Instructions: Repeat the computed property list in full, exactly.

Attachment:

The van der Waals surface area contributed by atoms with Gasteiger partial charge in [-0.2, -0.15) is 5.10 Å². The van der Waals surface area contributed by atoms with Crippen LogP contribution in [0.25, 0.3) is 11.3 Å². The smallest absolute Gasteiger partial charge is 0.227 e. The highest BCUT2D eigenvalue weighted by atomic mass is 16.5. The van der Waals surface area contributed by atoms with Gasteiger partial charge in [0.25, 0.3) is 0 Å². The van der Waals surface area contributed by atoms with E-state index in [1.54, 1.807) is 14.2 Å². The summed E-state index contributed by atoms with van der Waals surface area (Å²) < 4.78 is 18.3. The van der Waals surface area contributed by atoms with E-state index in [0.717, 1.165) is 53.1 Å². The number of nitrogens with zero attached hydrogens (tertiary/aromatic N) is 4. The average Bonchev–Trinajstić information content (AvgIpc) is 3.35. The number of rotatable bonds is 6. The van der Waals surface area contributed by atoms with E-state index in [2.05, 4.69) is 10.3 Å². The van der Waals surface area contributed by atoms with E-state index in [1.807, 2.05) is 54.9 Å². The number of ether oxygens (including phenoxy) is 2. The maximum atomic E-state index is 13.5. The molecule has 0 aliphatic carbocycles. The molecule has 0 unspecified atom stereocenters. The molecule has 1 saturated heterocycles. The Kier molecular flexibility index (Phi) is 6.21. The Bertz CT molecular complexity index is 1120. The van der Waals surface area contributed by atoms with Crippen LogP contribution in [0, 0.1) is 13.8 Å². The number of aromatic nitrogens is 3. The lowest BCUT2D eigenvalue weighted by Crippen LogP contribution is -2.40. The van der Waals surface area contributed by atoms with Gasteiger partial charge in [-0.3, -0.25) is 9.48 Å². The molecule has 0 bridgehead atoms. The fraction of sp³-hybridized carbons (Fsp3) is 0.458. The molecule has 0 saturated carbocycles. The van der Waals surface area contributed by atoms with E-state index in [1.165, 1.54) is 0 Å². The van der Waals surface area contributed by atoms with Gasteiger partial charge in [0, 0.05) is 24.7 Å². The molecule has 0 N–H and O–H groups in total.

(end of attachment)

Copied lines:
The van der Waals surface area contributed by atoms with Gasteiger partial charge in [-0.2, -0.15) is 5.10 Å². The van der Waals surface area contributed by atoms with Crippen LogP contribution in [0.25, 0.3) is 11.3 Å². The smallest absolute Gasteiger partial charge is 0.227 e. The highest BCUT2D eigenvalue weighted by atomic mass is 16.5. The van der Waals surface area contributed by atoms with Gasteiger partial charge in [0.25, 0.3) is 0 Å². The van der Waals surface area contributed by atoms with E-state index in [1.54, 1.807) is 14.2 Å². The summed E-state index contributed by atoms with van der Waals surface area (Å²) < 4.78 is 18.3. The van der Waals surface area contributed by atoms with E-state index in [0.717, 1.165) is 53.1 Å². The number of nitrogens with zero attached hydrogens (tertiary/aromatic N) is 4. The average Bonchev–Trinajstić information content (AvgIpc) is 3.35. The number of rotatable bonds is 6. The van der Waals surface area contributed by atoms with E-state index in [2.05, 4.69) is 10.3 Å². The van der Waals surface area contributed by atoms with E-state index in [1.807, 2.05) is 54.9 Å². The number of ether oxygens (including phenoxy) is 2. The maximum atomic E-state index is 13.5. The molecule has 0 aliphatic carbocycles. The molecule has 0 unspecified atom stereocenters. The molecule has 1 saturated heterocycles. The Kier molecular flexibility index (Phi) is 6.21. The Bertz CT molecular complexity index is 1120. The van der Waals surface area contributed by atoms with Crippen LogP contribution in [0, 0.1) is 13.8 Å². The number of aromatic nitrogens is 3. The lowest BCUT2D eigenvalue weighted by Crippen LogP contribution is -2.40. The van der Waals surface area contributed by atoms with Gasteiger partial charge in [-0.3, -0.25) is 9.48 Å². The molecule has 0 bridgehead atoms. The fraction of sp³-hybridized carbons (Fsp3) is 0.458. The molecule has 0 saturated carbocycles. The van der Waals surface area contributed by atoms with E-state index in [1.165, 1.54) is 0 Å². The van der Waals surface area contributed by atoms with Gasteiger partial charge in [0, 0.05) is 24.7 Å². The molecule has 0 N–H and O–H groups in total.